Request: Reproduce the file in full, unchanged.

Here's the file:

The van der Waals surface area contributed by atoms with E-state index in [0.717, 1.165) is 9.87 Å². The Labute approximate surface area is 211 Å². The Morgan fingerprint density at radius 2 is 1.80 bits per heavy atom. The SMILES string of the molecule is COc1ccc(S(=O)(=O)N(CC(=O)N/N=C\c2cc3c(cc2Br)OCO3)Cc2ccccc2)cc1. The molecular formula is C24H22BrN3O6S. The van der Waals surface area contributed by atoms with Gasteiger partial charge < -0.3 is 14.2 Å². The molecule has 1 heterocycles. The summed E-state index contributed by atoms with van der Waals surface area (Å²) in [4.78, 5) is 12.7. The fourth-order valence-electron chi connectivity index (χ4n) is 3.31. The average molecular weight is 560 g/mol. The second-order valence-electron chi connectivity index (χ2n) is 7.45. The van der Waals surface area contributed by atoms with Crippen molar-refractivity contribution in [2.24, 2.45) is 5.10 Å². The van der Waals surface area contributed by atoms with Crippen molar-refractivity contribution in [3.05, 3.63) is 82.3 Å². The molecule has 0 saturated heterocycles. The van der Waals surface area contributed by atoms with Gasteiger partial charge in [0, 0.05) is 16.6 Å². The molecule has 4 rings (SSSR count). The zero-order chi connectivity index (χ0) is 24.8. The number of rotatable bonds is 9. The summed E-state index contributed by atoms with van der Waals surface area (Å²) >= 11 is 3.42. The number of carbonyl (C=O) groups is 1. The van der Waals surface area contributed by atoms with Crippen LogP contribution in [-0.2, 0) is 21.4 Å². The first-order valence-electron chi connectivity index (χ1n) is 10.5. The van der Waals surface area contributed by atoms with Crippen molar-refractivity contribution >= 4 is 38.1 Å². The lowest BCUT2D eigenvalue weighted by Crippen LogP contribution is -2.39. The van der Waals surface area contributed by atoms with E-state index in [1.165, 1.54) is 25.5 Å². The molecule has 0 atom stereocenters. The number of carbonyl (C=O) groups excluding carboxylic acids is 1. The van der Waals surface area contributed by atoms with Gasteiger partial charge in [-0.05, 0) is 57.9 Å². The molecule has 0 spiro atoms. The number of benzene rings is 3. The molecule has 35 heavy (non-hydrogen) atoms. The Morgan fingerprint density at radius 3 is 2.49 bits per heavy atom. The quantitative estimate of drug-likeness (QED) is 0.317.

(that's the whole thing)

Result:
The van der Waals surface area contributed by atoms with E-state index in [0.717, 1.165) is 9.87 Å². The Labute approximate surface area is 211 Å². The Morgan fingerprint density at radius 2 is 1.80 bits per heavy atom. The SMILES string of the molecule is COc1ccc(S(=O)(=O)N(CC(=O)N/N=C\c2cc3c(cc2Br)OCO3)Cc2ccccc2)cc1. The molecular formula is C24H22BrN3O6S. The van der Waals surface area contributed by atoms with Gasteiger partial charge < -0.3 is 14.2 Å². The molecule has 1 heterocycles. The summed E-state index contributed by atoms with van der Waals surface area (Å²) in [4.78, 5) is 12.7. The fourth-order valence-electron chi connectivity index (χ4n) is 3.31. The average molecular weight is 560 g/mol. The second-order valence-electron chi connectivity index (χ2n) is 7.45. The van der Waals surface area contributed by atoms with Crippen molar-refractivity contribution in [2.24, 2.45) is 5.10 Å². The van der Waals surface area contributed by atoms with Crippen molar-refractivity contribution in [3.05, 3.63) is 82.3 Å². The molecule has 0 saturated heterocycles. The van der Waals surface area contributed by atoms with Gasteiger partial charge in [0, 0.05) is 16.6 Å². The molecule has 4 rings (SSSR count). The zero-order chi connectivity index (χ0) is 24.8. The number of rotatable bonds is 9. The summed E-state index contributed by atoms with van der Waals surface area (Å²) >= 11 is 3.42. The number of carbonyl (C=O) groups is 1. The van der Waals surface area contributed by atoms with Crippen LogP contribution in [-0.2, 0) is 21.4 Å². The first-order valence-electron chi connectivity index (χ1n) is 10.5. The van der Waals surface area contributed by atoms with Crippen molar-refractivity contribution >= 4 is 38.1 Å². The lowest BCUT2D eigenvalue weighted by Crippen LogP contribution is -2.39. The van der Waals surface area contributed by atoms with E-state index in [1.165, 1.54) is 25.5 Å². The molecule has 0 atom stereocenters. The number of carbonyl (C=O) groups excluding carboxylic acids is 1. The van der Waals surface area contributed by atoms with Gasteiger partial charge in [-0.05, 0) is 57.9 Å². The molecule has 0 spiro atoms. The number of benzene rings is 3. The molecule has 35 heavy (non-hydrogen) atoms. The Morgan fingerprint density at radius 3 is 2.49 bits per heavy atom. The quantitative estimate of drug-likeness (QED) is 0.317.